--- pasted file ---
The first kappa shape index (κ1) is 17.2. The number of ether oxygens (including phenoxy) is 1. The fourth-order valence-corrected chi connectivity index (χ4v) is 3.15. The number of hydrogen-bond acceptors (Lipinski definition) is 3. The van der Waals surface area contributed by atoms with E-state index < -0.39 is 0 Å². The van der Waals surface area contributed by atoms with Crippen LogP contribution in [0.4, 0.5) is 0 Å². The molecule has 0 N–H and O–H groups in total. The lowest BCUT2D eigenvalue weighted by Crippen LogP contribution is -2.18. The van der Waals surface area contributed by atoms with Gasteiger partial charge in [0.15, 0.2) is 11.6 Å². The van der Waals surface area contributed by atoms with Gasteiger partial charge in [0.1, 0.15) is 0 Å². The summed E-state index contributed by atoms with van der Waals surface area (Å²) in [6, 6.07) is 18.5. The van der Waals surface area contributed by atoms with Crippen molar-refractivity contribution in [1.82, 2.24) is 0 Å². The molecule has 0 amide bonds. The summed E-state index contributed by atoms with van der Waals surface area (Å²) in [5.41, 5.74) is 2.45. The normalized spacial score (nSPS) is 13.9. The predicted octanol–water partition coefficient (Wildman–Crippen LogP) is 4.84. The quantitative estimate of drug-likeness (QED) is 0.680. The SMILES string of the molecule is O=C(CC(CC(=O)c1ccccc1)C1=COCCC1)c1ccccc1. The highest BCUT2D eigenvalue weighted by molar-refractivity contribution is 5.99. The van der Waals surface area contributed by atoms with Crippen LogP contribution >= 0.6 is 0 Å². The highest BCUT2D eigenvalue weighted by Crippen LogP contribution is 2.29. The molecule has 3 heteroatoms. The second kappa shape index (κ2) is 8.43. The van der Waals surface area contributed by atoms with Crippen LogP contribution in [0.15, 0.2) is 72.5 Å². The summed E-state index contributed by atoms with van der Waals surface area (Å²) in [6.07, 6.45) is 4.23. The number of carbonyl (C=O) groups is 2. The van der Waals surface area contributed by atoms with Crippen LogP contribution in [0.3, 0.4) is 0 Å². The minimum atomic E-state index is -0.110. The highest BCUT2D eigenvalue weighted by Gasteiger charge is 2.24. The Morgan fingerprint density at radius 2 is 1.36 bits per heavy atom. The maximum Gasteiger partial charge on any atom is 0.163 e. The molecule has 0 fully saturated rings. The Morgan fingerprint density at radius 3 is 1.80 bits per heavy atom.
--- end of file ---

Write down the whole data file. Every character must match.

The first kappa shape index (κ1) is 17.2. The number of ether oxygens (including phenoxy) is 1. The fourth-order valence-corrected chi connectivity index (χ4v) is 3.15. The number of hydrogen-bond acceptors (Lipinski definition) is 3. The van der Waals surface area contributed by atoms with E-state index < -0.39 is 0 Å². The van der Waals surface area contributed by atoms with Crippen LogP contribution in [0.4, 0.5) is 0 Å². The molecule has 0 N–H and O–H groups in total. The lowest BCUT2D eigenvalue weighted by Crippen LogP contribution is -2.18. The van der Waals surface area contributed by atoms with Gasteiger partial charge in [0.15, 0.2) is 11.6 Å². The van der Waals surface area contributed by atoms with Gasteiger partial charge in [0.1, 0.15) is 0 Å². The summed E-state index contributed by atoms with van der Waals surface area (Å²) in [6, 6.07) is 18.5. The van der Waals surface area contributed by atoms with Crippen molar-refractivity contribution in [1.82, 2.24) is 0 Å². The molecule has 0 amide bonds. The summed E-state index contributed by atoms with van der Waals surface area (Å²) in [5.41, 5.74) is 2.45. The normalized spacial score (nSPS) is 13.9. The predicted octanol–water partition coefficient (Wildman–Crippen LogP) is 4.84. The quantitative estimate of drug-likeness (QED) is 0.680. The SMILES string of the molecule is O=C(CC(CC(=O)c1ccccc1)C1=COCCC1)c1ccccc1. The highest BCUT2D eigenvalue weighted by molar-refractivity contribution is 5.99. The van der Waals surface area contributed by atoms with Crippen LogP contribution >= 0.6 is 0 Å². The highest BCUT2D eigenvalue weighted by Crippen LogP contribution is 2.29. The molecule has 3 heteroatoms. The second kappa shape index (κ2) is 8.43. The van der Waals surface area contributed by atoms with Crippen LogP contribution in [0.15, 0.2) is 72.5 Å². The summed E-state index contributed by atoms with van der Waals surface area (Å²) in [6.07, 6.45) is 4.23. The number of carbonyl (C=O) groups is 2. The van der Waals surface area contributed by atoms with Crippen LogP contribution in [0.3, 0.4) is 0 Å². The minimum atomic E-state index is -0.110. The highest BCUT2D eigenvalue weighted by Gasteiger charge is 2.24. The Morgan fingerprint density at radius 2 is 1.36 bits per heavy atom. The maximum Gasteiger partial charge on any atom is 0.163 e. The molecule has 0 fully saturated rings. The Morgan fingerprint density at radius 3 is 1.80 bits per heavy atom.